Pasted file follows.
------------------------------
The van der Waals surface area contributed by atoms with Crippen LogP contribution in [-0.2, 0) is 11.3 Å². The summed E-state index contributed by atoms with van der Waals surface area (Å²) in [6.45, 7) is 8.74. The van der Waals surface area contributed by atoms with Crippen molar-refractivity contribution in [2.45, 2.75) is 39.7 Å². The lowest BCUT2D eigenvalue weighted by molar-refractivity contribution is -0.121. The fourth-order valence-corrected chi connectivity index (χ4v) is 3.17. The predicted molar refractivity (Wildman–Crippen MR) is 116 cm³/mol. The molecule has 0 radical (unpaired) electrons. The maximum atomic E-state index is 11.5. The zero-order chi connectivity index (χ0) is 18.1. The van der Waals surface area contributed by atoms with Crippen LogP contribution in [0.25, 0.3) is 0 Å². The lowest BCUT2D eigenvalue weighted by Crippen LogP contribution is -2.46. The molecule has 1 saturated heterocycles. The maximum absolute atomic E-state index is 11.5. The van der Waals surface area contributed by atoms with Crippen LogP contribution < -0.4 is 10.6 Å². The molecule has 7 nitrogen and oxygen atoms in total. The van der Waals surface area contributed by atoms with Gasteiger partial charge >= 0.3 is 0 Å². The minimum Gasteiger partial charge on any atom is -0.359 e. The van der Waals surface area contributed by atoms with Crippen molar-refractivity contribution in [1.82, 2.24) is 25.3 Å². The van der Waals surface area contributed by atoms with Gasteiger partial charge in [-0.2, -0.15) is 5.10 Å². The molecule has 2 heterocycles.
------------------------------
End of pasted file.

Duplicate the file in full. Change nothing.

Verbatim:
The van der Waals surface area contributed by atoms with Crippen LogP contribution in [-0.2, 0) is 11.3 Å². The summed E-state index contributed by atoms with van der Waals surface area (Å²) in [6.45, 7) is 8.74. The van der Waals surface area contributed by atoms with Crippen molar-refractivity contribution in [2.45, 2.75) is 39.7 Å². The lowest BCUT2D eigenvalue weighted by molar-refractivity contribution is -0.121. The fourth-order valence-corrected chi connectivity index (χ4v) is 3.17. The predicted molar refractivity (Wildman–Crippen MR) is 116 cm³/mol. The molecule has 0 radical (unpaired) electrons. The maximum atomic E-state index is 11.5. The zero-order chi connectivity index (χ0) is 18.1. The van der Waals surface area contributed by atoms with Crippen LogP contribution in [0.25, 0.3) is 0 Å². The lowest BCUT2D eigenvalue weighted by Crippen LogP contribution is -2.46. The molecule has 1 saturated heterocycles. The maximum absolute atomic E-state index is 11.5. The van der Waals surface area contributed by atoms with Crippen LogP contribution < -0.4 is 10.6 Å². The molecule has 7 nitrogen and oxygen atoms in total. The van der Waals surface area contributed by atoms with Gasteiger partial charge >= 0.3 is 0 Å². The minimum Gasteiger partial charge on any atom is -0.359 e. The van der Waals surface area contributed by atoms with Crippen molar-refractivity contribution in [1.82, 2.24) is 25.3 Å². The van der Waals surface area contributed by atoms with Gasteiger partial charge in [-0.2, -0.15) is 5.10 Å². The molecule has 2 heterocycles.